Notes from Heck

Building a Single Sign-On Module for the BIRT Report Viewer – Part 3-1

This is the third (actually first part of the third) post of the BIRT SSO Series wherein I describe the implementation of a single sign-on module for the Eclipse BIRT Report Viewer. This post deals with the technical details of the module itself. The introduction and server configuration are covered in Part 1 and Part 2 respectively. It is recommended that you read them first in order to get acquainted with the background and the premises on which this solution is built. This post is split into two to keep the individual post lengths sane.

Part 3: The Module

There are actually two parts to the module - one which runs on the Drupal application and listens to user login and logout events, and communicates these events to the reporting component; the other sits in the report viewer webapp, listens for requests and session lifecycle events, and manages user authentication. You will have to design the first part specifically for the platform on which your main application runs, using my Drupal example as a reference. The second part, which runs in the report viewer, can be used as is. For the sake of brevity, I will refer to them hereon as the Drupal Module and the BIRT Module respectively.

3.1: The Drupal Module

For those of you familiar with the Drupal 7 API (and in particular the Field API), it may be of interest to know that this module defines its own field type, which can be attached to any entity type. All configuration options (listed below) are defined at a field instance level. There are two display modes: Embedded Report and External Link. The embedded report may be useful when you want to show the report (in an iframe) when the node page is loaded. The external link mode is more suitable for lists and tables.

However, letting too many of the Field API-specific details into this post would make it nearly impossible to follow for those who do not come from a Drupal programming background. I will therefore try to keep things as generic as possible.

For any implementation of this scheme to work, the following events should be generated by the underlying platform, and our module should be able to latch on to them to do its own stuff:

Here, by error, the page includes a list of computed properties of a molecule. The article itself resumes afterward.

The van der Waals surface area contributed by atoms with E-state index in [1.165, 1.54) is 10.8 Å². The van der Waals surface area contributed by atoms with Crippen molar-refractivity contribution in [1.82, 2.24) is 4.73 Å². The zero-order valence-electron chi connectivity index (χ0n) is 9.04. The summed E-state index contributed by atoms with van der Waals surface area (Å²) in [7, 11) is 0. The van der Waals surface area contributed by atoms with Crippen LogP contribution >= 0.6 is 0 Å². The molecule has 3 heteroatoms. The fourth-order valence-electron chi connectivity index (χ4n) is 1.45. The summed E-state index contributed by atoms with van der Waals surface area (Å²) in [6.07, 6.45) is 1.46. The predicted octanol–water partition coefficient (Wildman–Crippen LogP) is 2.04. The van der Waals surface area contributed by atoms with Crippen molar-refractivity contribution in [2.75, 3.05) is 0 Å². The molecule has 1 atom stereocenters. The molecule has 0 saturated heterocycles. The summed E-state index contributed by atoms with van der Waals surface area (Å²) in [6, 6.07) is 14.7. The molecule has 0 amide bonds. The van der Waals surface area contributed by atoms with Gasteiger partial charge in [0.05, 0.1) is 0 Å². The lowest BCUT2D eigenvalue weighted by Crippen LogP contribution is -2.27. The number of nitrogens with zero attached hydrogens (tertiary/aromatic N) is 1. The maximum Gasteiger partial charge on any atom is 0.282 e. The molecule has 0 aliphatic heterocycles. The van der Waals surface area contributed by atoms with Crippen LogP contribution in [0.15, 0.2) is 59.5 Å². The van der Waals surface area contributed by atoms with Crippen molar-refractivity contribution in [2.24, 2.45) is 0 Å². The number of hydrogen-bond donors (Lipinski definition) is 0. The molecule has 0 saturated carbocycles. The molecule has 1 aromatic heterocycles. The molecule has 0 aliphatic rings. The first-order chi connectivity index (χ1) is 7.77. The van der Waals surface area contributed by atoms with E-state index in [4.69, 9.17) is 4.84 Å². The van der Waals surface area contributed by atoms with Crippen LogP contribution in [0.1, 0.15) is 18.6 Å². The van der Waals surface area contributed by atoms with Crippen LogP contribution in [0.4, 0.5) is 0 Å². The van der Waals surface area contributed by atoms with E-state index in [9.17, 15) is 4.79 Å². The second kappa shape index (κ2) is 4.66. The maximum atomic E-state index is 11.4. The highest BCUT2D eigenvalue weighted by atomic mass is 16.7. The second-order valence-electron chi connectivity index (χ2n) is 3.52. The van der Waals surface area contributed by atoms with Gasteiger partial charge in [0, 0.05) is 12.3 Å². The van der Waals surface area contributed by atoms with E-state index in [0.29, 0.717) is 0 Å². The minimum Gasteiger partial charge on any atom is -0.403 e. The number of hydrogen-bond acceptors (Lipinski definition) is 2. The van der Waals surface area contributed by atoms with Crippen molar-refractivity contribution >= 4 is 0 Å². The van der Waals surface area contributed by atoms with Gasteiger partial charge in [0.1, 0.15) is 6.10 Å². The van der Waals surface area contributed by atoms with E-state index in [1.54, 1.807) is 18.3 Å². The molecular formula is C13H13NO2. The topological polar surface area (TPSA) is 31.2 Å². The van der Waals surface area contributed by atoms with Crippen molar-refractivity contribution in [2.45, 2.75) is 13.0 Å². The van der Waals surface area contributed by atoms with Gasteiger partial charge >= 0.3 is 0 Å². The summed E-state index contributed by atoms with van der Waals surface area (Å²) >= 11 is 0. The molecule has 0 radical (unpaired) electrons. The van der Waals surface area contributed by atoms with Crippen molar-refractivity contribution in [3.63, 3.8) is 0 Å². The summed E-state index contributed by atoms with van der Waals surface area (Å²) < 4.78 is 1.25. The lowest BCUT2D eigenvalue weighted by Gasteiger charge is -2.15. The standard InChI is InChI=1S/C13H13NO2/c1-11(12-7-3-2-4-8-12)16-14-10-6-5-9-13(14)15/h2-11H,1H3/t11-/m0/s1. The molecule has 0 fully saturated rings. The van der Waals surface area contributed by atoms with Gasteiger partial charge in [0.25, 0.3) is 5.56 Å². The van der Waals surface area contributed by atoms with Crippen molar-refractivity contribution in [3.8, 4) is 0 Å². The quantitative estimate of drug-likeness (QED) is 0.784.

1. User login
  2. User logout
  3. Session timeout (optional)
  4. Server shutdown (optional)

My implementations of these event hooks are shown in the code listings below. There is some configuration that needs to be done though, to inform this module about some details of the reporting component, like its location, servlet mappings, shared encryption key etc. In my case, it is possible to define them at an individual field instance level. You may choose to define them once globally if you like:

  1. Report Server URL: The fully qualified URL of the server where the BIRT engine webapp is running.
  2. Report Server Subfolder (Optional): If BIRT report files are being placed (see note below for how they can be made accessible to both Drupal and the reporting webapp) into a subfolder of BIRT_VIEWER_WORKING_FOLDER (web.xml of BIRT webapp), specify that here.
  3. Session Management Servlet: User sessions for authenticating users to the reporting server are automatically managed by Drupal behind the scenes. If for some reason you need to map your session management servlet to something other than the default (smanage in web.xml of BIRT webapp), you can tell the BIRT Reports module about it here.